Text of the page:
It has been two and half months since my last post. When I last left you all, I mentioned that I became unemployed, which led to the post of conflict. I am happy to report that I am employed (that was the longest 4 months) once again, and have been spending a lot of time training and learning the role of my new job.
This experience of looking for, and interviewing for work, led me to this post I’ll call “The Flaw.” You see when you apply for work and then land that interview, you are usually meeting with another person or several people. The interview usually goes something along the lines of asking you questions about yourself, have you done the kind of work before, and how has your prior work experience prepared you for this role.
In many ways this is no different when we develop our characters for our stories. Each character is a product of their experiences as well as their genetic make up. No character is perfect as each of us are not perfect. As a reader, I want to be able to relate or connect to the story characters. As a writer, how much time you spend developing your character, could be the difference in how deeply your audience reacts to him/her. One of the best ways to have your audience connect with your story characters is to give her/him a flaw. It is a fundamental basis for investing the time reading your story in which we are asking our readers to spend instead of doing something else.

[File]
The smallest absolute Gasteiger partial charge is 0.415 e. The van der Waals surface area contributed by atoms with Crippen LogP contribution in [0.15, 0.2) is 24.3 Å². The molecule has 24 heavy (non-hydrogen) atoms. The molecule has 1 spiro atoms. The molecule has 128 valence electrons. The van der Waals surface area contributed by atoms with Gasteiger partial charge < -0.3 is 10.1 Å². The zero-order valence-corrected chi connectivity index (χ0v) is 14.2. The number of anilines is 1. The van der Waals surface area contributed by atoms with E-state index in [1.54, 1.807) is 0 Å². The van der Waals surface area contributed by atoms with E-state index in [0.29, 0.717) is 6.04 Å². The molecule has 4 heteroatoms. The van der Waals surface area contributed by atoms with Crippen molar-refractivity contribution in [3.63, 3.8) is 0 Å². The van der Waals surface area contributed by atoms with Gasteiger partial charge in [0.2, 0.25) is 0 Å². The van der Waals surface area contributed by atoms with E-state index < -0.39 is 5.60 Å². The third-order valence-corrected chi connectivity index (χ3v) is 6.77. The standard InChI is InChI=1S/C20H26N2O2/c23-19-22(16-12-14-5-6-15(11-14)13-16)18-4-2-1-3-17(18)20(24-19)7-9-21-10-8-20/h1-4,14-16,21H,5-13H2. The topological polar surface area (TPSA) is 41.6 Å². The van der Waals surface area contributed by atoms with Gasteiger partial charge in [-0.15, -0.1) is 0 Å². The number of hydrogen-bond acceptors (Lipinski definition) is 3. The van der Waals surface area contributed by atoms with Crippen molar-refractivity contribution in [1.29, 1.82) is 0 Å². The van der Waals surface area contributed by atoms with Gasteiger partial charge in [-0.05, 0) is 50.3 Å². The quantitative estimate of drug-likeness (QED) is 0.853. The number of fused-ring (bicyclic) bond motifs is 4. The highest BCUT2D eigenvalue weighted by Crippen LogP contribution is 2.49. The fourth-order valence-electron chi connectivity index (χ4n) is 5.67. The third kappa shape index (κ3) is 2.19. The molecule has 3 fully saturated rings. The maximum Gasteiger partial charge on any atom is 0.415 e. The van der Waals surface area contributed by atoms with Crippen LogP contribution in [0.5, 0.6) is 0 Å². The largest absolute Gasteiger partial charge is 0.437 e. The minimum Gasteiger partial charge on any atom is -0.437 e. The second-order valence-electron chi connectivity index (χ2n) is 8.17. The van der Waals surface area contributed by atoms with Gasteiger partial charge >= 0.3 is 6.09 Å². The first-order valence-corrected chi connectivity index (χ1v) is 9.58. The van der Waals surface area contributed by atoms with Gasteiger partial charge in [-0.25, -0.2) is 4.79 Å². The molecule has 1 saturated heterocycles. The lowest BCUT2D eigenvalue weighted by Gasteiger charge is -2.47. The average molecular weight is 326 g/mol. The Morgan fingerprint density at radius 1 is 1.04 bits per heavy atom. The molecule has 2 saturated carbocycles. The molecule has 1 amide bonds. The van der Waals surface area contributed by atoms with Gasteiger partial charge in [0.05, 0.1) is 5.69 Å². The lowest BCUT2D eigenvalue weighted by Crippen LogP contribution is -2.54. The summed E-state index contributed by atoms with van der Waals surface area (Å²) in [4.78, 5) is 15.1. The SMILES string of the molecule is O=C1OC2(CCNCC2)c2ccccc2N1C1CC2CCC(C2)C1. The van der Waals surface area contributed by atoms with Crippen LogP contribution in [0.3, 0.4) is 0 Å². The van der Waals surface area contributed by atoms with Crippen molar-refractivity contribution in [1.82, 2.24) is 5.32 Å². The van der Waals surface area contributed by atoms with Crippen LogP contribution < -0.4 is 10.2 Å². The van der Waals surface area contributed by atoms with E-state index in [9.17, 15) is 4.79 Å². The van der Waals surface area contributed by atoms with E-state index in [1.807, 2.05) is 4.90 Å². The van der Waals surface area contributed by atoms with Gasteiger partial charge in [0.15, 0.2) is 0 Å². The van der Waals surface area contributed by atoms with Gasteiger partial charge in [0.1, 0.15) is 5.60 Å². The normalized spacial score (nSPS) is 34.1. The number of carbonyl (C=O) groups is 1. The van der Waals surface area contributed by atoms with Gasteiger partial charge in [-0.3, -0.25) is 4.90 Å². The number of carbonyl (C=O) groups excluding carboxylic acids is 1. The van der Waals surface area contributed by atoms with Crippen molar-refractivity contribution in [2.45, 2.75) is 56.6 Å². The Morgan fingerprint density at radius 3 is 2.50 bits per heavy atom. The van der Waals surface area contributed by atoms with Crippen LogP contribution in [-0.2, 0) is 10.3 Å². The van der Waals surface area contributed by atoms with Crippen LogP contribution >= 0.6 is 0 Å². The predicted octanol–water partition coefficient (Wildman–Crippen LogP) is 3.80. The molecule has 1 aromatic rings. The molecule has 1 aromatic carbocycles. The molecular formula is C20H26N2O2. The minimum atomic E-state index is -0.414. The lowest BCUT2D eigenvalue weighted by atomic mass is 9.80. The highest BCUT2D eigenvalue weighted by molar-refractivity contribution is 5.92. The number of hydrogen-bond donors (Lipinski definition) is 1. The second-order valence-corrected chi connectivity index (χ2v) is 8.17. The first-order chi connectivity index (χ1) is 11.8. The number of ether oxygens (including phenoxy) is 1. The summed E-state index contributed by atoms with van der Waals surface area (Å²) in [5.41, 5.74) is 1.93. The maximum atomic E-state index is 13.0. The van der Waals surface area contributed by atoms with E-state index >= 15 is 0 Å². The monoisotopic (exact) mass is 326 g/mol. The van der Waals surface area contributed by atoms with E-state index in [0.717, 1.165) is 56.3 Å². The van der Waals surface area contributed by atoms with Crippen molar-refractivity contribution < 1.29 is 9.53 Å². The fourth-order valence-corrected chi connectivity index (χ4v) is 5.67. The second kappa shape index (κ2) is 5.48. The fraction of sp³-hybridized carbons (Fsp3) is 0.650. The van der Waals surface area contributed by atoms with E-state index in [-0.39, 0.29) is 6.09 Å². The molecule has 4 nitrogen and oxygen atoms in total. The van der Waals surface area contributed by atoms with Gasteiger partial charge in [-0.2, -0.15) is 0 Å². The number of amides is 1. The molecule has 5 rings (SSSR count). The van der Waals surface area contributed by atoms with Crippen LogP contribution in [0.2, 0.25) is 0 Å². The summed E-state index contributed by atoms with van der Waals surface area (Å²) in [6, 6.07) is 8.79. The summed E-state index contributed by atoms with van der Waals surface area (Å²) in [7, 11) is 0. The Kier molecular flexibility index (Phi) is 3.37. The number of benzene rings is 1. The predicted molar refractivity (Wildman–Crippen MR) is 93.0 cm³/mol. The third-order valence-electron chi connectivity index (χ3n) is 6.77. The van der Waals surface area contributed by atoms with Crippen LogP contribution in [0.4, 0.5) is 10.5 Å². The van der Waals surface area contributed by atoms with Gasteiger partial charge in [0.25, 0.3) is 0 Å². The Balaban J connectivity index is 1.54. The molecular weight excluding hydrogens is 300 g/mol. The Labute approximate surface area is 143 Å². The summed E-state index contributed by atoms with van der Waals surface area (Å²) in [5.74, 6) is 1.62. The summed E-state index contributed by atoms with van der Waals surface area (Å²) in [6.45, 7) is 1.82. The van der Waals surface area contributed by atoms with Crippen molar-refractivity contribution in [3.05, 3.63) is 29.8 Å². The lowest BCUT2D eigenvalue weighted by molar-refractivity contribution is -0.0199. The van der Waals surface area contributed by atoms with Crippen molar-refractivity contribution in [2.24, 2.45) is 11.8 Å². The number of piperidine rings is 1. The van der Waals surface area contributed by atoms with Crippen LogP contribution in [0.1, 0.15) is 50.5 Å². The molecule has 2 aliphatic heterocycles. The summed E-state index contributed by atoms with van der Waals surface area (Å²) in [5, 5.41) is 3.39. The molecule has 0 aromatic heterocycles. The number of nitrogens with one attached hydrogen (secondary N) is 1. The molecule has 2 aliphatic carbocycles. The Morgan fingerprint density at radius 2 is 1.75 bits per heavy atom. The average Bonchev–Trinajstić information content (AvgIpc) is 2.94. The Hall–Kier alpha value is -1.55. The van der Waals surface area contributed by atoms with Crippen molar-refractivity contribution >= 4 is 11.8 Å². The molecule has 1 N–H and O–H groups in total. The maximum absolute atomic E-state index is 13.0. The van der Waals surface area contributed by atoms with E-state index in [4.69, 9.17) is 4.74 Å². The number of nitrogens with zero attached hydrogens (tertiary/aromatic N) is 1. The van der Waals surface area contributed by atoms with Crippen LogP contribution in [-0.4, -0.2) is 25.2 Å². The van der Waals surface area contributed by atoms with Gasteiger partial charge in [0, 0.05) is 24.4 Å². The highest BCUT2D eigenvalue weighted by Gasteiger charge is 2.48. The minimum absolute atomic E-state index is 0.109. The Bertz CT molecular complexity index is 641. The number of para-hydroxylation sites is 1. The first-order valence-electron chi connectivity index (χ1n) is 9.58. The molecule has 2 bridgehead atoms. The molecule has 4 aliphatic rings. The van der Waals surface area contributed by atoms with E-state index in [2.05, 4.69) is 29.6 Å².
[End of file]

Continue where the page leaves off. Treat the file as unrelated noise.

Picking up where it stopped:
I came across this blog ( http://scriptshadow.net/screenwriting-article-11-character-flaws-to-use-in-your-script-right-now/) about the most common flaws in characters of movies. I know, I know, your saying but this blog is about writing, and you are correct, but nothing says we have to re-create the wheel here.
Any how, give this a read and think about your characters in your story. Do they have a flaw? If you struggle to come up with one, look over the list and see if you can’t add depth to your character. Also, see if your plot also need some revising.
Good luck and until next time,